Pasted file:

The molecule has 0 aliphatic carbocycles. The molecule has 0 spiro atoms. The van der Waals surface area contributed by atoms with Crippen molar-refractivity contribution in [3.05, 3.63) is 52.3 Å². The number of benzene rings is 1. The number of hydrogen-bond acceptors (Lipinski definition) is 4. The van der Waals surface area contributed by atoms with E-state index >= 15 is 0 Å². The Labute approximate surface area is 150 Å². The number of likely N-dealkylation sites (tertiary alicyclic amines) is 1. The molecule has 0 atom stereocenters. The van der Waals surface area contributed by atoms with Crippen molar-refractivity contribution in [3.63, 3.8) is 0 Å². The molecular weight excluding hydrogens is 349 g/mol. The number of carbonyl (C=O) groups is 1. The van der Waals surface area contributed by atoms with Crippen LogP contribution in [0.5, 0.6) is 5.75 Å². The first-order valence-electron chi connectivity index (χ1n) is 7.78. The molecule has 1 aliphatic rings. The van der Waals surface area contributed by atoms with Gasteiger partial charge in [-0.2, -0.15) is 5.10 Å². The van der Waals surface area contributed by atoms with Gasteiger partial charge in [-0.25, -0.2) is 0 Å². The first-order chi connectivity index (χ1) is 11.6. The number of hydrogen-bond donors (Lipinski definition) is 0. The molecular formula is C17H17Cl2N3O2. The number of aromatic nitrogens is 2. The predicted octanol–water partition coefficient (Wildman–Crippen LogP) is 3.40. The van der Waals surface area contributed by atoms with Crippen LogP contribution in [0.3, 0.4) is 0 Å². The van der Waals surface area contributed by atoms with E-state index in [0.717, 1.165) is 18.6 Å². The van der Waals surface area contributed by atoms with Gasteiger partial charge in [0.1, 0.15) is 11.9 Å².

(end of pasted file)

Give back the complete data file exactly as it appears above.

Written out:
The molecule has 0 aliphatic carbocycles. The molecule has 0 spiro atoms. The van der Waals surface area contributed by atoms with Crippen molar-refractivity contribution in [3.05, 3.63) is 52.3 Å². The number of benzene rings is 1. The number of hydrogen-bond acceptors (Lipinski definition) is 4. The van der Waals surface area contributed by atoms with E-state index >= 15 is 0 Å². The Labute approximate surface area is 150 Å². The number of likely N-dealkylation sites (tertiary alicyclic amines) is 1. The molecule has 0 atom stereocenters. The van der Waals surface area contributed by atoms with Crippen molar-refractivity contribution in [3.63, 3.8) is 0 Å². The molecular weight excluding hydrogens is 349 g/mol. The number of carbonyl (C=O) groups is 1. The van der Waals surface area contributed by atoms with Crippen LogP contribution in [0.5, 0.6) is 5.75 Å². The first-order valence-electron chi connectivity index (χ1n) is 7.78. The molecule has 1 aliphatic rings. The van der Waals surface area contributed by atoms with Gasteiger partial charge in [-0.2, -0.15) is 5.10 Å². The van der Waals surface area contributed by atoms with Gasteiger partial charge in [-0.25, -0.2) is 0 Å². The first-order chi connectivity index (χ1) is 11.6. The number of hydrogen-bond donors (Lipinski definition) is 0. The molecular formula is C17H17Cl2N3O2. The number of aromatic nitrogens is 2. The predicted octanol–water partition coefficient (Wildman–Crippen LogP) is 3.40. The van der Waals surface area contributed by atoms with Crippen LogP contribution in [0.3, 0.4) is 0 Å². The van der Waals surface area contributed by atoms with E-state index in [0.717, 1.165) is 18.6 Å². The van der Waals surface area contributed by atoms with Gasteiger partial charge in [0.1, 0.15) is 11.9 Å².